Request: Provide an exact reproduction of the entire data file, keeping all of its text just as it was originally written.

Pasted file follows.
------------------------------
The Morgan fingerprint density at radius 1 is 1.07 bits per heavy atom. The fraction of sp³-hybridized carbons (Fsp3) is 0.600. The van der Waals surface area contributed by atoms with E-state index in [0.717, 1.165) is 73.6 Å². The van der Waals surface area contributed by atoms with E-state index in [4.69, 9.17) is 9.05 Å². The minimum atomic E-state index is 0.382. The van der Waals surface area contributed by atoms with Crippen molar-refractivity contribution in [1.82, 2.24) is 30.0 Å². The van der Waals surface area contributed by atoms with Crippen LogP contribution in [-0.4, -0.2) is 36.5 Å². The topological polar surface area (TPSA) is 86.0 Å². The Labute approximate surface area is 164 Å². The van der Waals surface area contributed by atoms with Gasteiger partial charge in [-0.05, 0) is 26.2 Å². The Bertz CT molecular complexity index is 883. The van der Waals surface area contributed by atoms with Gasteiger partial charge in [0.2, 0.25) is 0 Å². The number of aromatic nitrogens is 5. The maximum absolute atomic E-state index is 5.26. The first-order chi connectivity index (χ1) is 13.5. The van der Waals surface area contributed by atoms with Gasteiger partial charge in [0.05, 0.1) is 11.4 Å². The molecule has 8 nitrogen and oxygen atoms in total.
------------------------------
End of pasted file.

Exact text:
The Morgan fingerprint density at radius 1 is 1.07 bits per heavy atom. The fraction of sp³-hybridized carbons (Fsp3) is 0.600. The van der Waals surface area contributed by atoms with E-state index in [0.717, 1.165) is 73.6 Å². The van der Waals surface area contributed by atoms with E-state index in [4.69, 9.17) is 9.05 Å². The minimum atomic E-state index is 0.382. The van der Waals surface area contributed by atoms with Crippen molar-refractivity contribution in [1.82, 2.24) is 30.0 Å². The van der Waals surface area contributed by atoms with Crippen LogP contribution in [-0.4, -0.2) is 36.5 Å². The topological polar surface area (TPSA) is 86.0 Å². The Labute approximate surface area is 164 Å². The van der Waals surface area contributed by atoms with Gasteiger partial charge in [-0.05, 0) is 26.2 Å². The Bertz CT molecular complexity index is 883. The van der Waals surface area contributed by atoms with Gasteiger partial charge in [0.2, 0.25) is 0 Å². The number of aromatic nitrogens is 5. The maximum absolute atomic E-state index is 5.26. The first-order chi connectivity index (χ1) is 13.5. The van der Waals surface area contributed by atoms with Gasteiger partial charge in [0.05, 0.1) is 11.4 Å². The molecule has 8 nitrogen and oxygen atoms in total.